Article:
This paper examines the ways in which older people's residential and nursing homes can constitute heteronormative environments – social spaces in which the same-sex attractions and desires of residents are disregarded in the provision of everyday care. The aim of this discussion is to examine the synergies and differences between older lesbian, gay and bisexual (LGB) adults' expectations for future care home provision and the expectations of care staff and managers in providing residential services to older people with diverse sexual backgrounds. We present qualitative evidence from research into the provision of care environments in Wales. In this paper, we present findings from two cohorts: first, from five focus groups with care and nursing staff and managers; and second, from 29 semi-structured interviews with older LGB adults (50–76 years) residing in urban and rural locations across Wales. We argue that residential care environments can constitute heterosexualised spaces in which LGB identities are neglected in comparison to the needs and preferences of other residents. To this extent, we discuss how care staff and managers can be more attentive and responsive to the sexual biographies of all residents and argue against the separation of care and sexual orientation in practice.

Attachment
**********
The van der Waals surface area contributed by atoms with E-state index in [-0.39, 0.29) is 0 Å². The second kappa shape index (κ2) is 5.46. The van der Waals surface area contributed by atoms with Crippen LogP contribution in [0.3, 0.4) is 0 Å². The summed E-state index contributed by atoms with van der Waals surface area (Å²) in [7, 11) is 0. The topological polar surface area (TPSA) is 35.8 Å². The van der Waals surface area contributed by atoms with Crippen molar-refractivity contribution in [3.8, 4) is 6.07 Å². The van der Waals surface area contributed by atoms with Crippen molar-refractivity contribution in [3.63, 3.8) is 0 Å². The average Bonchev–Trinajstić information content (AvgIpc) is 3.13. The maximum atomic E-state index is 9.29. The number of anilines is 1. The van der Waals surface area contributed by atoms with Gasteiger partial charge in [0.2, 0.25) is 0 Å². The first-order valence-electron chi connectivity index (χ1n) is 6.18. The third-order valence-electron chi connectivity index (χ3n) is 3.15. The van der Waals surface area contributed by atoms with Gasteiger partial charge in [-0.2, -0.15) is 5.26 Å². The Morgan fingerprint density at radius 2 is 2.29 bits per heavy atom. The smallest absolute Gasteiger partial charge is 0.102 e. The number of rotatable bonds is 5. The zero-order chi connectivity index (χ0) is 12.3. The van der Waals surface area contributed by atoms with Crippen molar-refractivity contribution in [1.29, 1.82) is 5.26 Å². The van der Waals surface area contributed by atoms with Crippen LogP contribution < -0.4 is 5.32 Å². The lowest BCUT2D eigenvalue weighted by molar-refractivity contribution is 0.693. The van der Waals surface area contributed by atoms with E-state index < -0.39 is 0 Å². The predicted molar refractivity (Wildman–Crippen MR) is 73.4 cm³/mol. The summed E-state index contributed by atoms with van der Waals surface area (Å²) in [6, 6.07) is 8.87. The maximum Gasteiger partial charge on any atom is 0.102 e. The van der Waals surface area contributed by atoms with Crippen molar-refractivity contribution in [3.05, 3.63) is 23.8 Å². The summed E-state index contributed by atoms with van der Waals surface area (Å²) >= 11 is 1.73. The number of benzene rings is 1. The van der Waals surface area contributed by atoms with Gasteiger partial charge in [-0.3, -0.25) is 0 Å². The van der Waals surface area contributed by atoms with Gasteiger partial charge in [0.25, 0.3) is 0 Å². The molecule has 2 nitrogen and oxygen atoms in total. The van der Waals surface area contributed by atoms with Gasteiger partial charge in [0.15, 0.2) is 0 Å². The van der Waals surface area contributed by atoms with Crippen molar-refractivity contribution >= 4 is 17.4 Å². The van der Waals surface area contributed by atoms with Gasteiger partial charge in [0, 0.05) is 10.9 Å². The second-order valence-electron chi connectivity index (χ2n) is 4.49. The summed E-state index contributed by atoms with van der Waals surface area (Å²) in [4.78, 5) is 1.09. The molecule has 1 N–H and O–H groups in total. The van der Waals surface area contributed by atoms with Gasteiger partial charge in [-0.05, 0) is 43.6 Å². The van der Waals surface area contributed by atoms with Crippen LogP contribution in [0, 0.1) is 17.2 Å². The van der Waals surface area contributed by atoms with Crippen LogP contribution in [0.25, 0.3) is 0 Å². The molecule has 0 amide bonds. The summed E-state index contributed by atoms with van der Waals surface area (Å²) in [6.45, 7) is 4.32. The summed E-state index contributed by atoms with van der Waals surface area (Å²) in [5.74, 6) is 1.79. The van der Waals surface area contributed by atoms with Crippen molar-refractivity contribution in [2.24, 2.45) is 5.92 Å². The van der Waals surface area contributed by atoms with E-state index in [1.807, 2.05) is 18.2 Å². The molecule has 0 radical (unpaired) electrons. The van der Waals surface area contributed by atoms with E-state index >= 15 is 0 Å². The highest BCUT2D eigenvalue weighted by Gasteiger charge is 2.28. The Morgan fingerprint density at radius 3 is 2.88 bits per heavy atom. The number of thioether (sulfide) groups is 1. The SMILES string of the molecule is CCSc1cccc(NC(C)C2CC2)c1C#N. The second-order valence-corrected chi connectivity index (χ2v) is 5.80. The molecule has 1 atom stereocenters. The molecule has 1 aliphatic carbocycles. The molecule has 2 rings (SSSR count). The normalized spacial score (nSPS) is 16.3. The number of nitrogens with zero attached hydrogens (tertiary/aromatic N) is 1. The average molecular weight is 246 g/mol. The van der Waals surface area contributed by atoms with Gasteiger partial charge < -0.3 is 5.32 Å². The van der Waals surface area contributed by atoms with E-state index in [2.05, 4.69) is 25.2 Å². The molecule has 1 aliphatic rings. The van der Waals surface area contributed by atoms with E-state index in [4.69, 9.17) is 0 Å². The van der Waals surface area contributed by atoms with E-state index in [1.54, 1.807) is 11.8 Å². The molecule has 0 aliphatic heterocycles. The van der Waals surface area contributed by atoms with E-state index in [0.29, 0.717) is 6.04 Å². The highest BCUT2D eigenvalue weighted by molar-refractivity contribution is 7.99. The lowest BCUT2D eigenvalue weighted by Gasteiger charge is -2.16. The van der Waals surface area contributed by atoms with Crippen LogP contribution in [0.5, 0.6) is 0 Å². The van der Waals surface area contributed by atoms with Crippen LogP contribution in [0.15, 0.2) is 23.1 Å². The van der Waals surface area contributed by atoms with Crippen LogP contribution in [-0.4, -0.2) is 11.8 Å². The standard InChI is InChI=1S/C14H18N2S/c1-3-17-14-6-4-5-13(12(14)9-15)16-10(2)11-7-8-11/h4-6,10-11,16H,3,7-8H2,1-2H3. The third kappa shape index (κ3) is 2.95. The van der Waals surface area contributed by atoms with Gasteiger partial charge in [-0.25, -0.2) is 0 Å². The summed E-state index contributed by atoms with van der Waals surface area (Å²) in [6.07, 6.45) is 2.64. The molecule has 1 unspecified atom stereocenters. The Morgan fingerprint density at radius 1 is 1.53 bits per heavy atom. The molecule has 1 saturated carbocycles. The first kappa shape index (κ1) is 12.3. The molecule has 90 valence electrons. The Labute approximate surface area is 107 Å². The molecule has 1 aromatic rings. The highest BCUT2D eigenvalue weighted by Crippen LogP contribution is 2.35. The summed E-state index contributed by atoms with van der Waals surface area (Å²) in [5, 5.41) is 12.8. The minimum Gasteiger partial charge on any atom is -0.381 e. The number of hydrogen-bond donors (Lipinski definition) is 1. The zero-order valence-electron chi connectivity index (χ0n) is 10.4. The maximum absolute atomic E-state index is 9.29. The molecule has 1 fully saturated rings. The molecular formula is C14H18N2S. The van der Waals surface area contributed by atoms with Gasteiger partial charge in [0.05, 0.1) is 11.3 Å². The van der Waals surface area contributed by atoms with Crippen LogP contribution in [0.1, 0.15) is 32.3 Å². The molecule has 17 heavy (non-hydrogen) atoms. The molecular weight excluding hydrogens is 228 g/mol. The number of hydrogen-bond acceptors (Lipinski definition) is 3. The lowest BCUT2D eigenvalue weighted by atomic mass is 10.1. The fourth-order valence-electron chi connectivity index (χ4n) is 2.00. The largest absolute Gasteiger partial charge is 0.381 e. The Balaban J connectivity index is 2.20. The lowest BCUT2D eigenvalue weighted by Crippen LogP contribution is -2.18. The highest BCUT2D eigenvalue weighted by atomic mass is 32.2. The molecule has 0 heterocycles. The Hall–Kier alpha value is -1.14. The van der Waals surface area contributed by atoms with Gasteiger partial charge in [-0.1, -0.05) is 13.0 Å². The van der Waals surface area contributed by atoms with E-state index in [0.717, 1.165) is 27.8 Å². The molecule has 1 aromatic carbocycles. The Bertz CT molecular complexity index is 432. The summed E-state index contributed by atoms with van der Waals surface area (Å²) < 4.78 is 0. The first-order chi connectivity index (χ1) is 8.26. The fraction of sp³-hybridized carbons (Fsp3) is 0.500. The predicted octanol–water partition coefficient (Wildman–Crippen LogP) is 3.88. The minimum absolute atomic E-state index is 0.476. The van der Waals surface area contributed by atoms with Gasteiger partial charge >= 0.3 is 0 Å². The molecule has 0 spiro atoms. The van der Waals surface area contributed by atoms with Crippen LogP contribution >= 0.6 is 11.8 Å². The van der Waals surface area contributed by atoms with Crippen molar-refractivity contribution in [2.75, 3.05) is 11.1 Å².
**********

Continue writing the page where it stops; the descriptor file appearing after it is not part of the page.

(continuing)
|Number of pages||25|
|Journal||Ageing and Society|
|Early online date||14 Oct 2014|
|Publication status||Published - 1 Feb 2016|
- ageing; big stories; identity construction; small stories; narrative
- Sexual identity